Solo: A Star Wars Story reveals a significant amount about Han Solo’s backstory, shedding light on events we had previously heard about in the movies and in the franchise’s expanded universe.
But not everything in the film is consistent with what came before. Here’s a look at two of the most notable ways Solo doesn’t fit with what we’d previously been told, one of which is a pretty big change to the relationship between Han and Chewie.
The expanded universe explained the origin of Han’s dice
Han Solo’s gold dice date back to the original Star Wars, in which they can be seen in the cockpit of the Falcon. From there, the old expanded universe developed a history with the dice, establishing in the comics as early as 1983 that Han used them to win the Falcon from Lando. Supposedly, Han kept the dice as a lucky charm.
This would be a pretty unimportant piece of trivia had the dice not been so significant in The Last Jedi and now in Solo; they even get the last shot of the latter film.
What the new canon has had to say about the dice
The expanded universe is not canon anymore. Yet the new Disney canon also established that Han used the dice to win the Falcon.
Star Wars: The Force Awakens: The Visual Dictionary, after all, has an entry on the dice that reads, “Solo has kept the golden pair of dice that he used in the ‘Corellian Spike’ game of sabacc in which he won the Millennium Falcon from Lando Calrissian.”
None of this happens in Solo
Han’s dice show up in Solo and play a pretty big role. We see them early on in the movie, and they get several close-ups, with Han giving them to Qi’ra during the opening prologue.
Yet those who read up on the dice’s history around the time of The Last Jedi were probably confused when Han never used them to win the Falcon in Solo.
Han ends up playing Lando twice in the movie, winning the Falcon during the latter game. But he doesn’t use the gold dice either time.
Dice aren’t even used in the game at all
The weird thing isn’t just that Han never uses his golden dice to win the Falcon. What’s especially odd is that in Solo, the game of sabacc doesn’t even involve dice at all.
At least, the game that Han and Lando play doesn’t. The book Solo: A Star Wars Story The Official Guide clarifies that there are many different variations of the game and that dice are used in the Corellian Spike version. But that’s not the one Han and Lando play in the movie, as was previously canon.
The EU explained why Chewie spends time with Han
Another key aspect of the expanded universe was an explanation for why Chewie spends so much time with Han: it’s because he owes Han a “life debt.” Han saved Chewie when they first met, so the Wookiee pledged his life to him.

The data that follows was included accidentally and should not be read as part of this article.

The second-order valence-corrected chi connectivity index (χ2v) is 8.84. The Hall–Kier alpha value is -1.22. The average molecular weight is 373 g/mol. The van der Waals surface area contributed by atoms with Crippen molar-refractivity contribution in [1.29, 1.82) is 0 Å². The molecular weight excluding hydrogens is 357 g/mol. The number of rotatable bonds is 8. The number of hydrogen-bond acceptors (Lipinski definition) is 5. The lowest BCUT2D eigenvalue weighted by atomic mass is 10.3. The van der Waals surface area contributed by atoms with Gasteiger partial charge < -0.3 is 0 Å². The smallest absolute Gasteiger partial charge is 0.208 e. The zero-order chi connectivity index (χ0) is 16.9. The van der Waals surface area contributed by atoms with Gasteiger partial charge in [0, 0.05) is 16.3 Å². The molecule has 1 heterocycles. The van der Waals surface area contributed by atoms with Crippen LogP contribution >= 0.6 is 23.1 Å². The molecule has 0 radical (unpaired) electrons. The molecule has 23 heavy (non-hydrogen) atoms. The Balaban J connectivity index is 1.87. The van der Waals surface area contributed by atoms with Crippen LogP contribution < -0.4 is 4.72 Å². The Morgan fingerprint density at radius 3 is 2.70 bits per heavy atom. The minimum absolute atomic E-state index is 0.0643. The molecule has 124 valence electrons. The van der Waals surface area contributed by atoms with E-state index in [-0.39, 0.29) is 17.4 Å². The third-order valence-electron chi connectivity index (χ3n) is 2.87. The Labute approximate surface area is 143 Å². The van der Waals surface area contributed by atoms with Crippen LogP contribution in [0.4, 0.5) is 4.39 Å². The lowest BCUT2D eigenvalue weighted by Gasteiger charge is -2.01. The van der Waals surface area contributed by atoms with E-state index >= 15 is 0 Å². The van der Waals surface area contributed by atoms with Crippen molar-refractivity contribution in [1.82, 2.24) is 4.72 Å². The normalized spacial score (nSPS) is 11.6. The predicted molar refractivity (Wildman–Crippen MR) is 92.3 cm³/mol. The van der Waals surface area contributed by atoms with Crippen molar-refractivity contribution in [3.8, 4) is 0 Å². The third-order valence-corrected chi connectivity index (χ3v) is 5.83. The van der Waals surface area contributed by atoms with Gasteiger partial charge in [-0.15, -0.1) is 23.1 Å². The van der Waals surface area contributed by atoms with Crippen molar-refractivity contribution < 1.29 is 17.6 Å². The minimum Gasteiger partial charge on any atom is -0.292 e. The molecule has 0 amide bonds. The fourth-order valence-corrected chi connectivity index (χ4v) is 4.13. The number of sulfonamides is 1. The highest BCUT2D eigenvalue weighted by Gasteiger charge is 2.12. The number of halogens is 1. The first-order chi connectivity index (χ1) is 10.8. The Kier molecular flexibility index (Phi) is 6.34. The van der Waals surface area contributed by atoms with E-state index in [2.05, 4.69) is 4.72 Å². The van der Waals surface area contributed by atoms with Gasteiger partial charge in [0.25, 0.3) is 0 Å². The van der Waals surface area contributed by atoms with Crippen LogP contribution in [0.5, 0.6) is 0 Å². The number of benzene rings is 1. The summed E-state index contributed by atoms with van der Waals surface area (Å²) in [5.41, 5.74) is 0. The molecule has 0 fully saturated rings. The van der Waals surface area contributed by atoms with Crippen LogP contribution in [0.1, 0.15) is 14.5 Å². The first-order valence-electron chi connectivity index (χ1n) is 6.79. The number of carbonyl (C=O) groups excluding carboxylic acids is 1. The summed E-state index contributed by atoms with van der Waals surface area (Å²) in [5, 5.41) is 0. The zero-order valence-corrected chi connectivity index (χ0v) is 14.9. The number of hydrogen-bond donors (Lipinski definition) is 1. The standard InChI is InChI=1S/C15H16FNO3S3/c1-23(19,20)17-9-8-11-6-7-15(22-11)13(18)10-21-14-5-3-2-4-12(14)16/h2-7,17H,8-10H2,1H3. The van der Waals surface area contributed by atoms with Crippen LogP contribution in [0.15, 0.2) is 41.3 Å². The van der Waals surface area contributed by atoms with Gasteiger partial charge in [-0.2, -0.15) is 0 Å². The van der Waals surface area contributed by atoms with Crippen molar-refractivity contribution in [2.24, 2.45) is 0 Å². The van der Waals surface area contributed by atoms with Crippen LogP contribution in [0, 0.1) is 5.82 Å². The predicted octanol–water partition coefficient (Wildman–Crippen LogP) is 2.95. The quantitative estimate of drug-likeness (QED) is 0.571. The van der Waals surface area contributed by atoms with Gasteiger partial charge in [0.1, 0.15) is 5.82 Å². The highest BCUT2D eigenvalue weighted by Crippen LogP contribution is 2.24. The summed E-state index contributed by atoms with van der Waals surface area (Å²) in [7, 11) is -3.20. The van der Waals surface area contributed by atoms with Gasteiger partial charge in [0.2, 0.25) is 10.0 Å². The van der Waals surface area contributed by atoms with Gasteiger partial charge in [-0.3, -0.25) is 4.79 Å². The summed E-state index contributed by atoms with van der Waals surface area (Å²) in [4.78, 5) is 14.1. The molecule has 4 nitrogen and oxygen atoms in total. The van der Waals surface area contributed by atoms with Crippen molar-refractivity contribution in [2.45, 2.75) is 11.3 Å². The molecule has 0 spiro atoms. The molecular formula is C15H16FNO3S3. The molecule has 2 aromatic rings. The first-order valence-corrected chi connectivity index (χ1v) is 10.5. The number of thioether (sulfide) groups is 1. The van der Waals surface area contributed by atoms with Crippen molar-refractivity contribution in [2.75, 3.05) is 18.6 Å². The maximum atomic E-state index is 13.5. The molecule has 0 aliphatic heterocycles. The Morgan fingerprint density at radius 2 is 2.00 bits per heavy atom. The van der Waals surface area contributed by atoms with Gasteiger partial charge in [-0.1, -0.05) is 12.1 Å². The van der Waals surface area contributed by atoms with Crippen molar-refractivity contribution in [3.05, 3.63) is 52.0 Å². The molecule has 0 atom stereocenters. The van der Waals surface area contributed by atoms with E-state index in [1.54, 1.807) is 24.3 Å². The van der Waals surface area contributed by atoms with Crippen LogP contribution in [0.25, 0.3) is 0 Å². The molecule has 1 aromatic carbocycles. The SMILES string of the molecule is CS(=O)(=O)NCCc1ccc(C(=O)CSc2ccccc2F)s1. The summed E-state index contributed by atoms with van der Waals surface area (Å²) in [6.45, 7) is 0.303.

The idea of life debts also came up in the films themselves, with Jar Jar Binks being indebted to Qui-Gon Ginn after he saves him in The Phantom Menace.
What the new canon has had to say
This whole life debt idea doesn’t just exist in the old expanded universe; it was re-established in the new, Disney era as well. After all, there was an entire canon novel released in 2016 called Aftermath: Life Debt, which establishes that Chewbacca has pledged Han a life debt.
However, Han himself says that Chewie doesn’t owe him anything. In one passage of this book, Han also says that he was on a bad path prior to meeting Chewbacca, but the Wookiee set him straight.
Solo does not really fit with this
Solo focuses heavily on Han and Chewbacca meeting for the first time, with Han saving Chewie. But never does the phrase “life debt” come up.
The movie technically doesn’t explicitly confirm that Chewie doesn’t owe Han a life debt. But if he did, one would assume that it would have come up in Solo. In fact, after Han saves Chewie on Mimban, he has to convince him to stick around, obviously implying Chewie doesn’t owe him anything.
Solo: A Star Wars Story The Official Guide also makes no mention of any life debt, just saying that Chewie feels personally loyal to the crew who freed him.
It’s possible that a Solo sequel will introduce the life debt idea. But it seems more likely that Lucasfilm is moving away from it, not liking the concept of Han being essentially Chewie’s master and instead just depicting them as friends.
These elements also surprised us
Solo is also full of other surprising things that aren’t exactly plot holes, but they stray from what we previously knew or assumed.
A few of those inconsistencies and/or unexpected elements are:
- The Pykes look a lot different in Solo than they did in The Clone Wars.
- The Kessel Run didn’t involve Han transporting spice, as fans tended to assume seeing as that’s what smugglers traditionally used the route for.
- Han did not actually make the Kessel Run in less than 12 parsecs; he tells Chewie that it’s 12 if you round down.
- Chewie was about to eat Han when they first met.
- Han didn’t win the Falcon from Lando through traditional means; he did so after calling out Lando for cheating. He also lost when they first played.
Who would have guessed a Han Solo prequel could surprise us so much?
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